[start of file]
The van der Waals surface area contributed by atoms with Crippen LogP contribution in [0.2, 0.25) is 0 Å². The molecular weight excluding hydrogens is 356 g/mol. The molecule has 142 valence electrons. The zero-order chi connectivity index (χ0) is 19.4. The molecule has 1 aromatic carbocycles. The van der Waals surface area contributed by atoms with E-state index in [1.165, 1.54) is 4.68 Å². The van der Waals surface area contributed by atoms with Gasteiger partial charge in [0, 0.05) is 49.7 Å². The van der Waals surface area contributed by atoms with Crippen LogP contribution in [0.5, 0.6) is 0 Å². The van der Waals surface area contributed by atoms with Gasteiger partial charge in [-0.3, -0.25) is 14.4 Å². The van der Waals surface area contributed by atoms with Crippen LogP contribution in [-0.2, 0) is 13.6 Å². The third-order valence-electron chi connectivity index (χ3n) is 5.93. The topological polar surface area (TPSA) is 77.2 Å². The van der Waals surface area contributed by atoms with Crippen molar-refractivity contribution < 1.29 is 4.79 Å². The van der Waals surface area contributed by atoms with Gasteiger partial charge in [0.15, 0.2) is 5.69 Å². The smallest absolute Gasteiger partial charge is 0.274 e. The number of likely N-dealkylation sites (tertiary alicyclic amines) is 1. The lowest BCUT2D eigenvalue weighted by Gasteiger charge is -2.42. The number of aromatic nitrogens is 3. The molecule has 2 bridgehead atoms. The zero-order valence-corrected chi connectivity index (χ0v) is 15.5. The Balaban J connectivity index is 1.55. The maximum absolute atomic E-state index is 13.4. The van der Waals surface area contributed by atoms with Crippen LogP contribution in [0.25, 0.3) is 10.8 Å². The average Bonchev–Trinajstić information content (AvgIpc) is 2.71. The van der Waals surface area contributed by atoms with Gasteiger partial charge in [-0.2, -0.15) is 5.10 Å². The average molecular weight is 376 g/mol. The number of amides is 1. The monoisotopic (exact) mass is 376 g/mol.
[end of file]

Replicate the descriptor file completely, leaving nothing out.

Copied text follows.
The van der Waals surface area contributed by atoms with Crippen LogP contribution in [0.2, 0.25) is 0 Å². The molecular weight excluding hydrogens is 356 g/mol. The molecule has 142 valence electrons. The zero-order chi connectivity index (χ0) is 19.4. The molecule has 1 aromatic carbocycles. The van der Waals surface area contributed by atoms with E-state index in [1.165, 1.54) is 4.68 Å². The van der Waals surface area contributed by atoms with Gasteiger partial charge in [0, 0.05) is 49.7 Å². The van der Waals surface area contributed by atoms with Crippen LogP contribution in [0.5, 0.6) is 0 Å². The van der Waals surface area contributed by atoms with Gasteiger partial charge in [-0.3, -0.25) is 14.4 Å². The van der Waals surface area contributed by atoms with Crippen LogP contribution in [-0.2, 0) is 13.6 Å². The third-order valence-electron chi connectivity index (χ3n) is 5.93. The topological polar surface area (TPSA) is 77.2 Å². The van der Waals surface area contributed by atoms with Crippen molar-refractivity contribution < 1.29 is 4.79 Å². The van der Waals surface area contributed by atoms with Gasteiger partial charge in [0.15, 0.2) is 5.69 Å². The smallest absolute Gasteiger partial charge is 0.274 e. The number of likely N-dealkylation sites (tertiary alicyclic amines) is 1. The lowest BCUT2D eigenvalue weighted by Gasteiger charge is -2.42. The number of aromatic nitrogens is 3. The molecule has 2 bridgehead atoms. The zero-order valence-corrected chi connectivity index (χ0v) is 15.5. The Balaban J connectivity index is 1.55. The maximum absolute atomic E-state index is 13.4. The van der Waals surface area contributed by atoms with Crippen LogP contribution in [0.25, 0.3) is 10.8 Å². The average Bonchev–Trinajstić information content (AvgIpc) is 2.71. The van der Waals surface area contributed by atoms with Gasteiger partial charge in [-0.2, -0.15) is 5.10 Å². The average molecular weight is 376 g/mol. The number of amides is 1. The monoisotopic (exact) mass is 376 g/mol.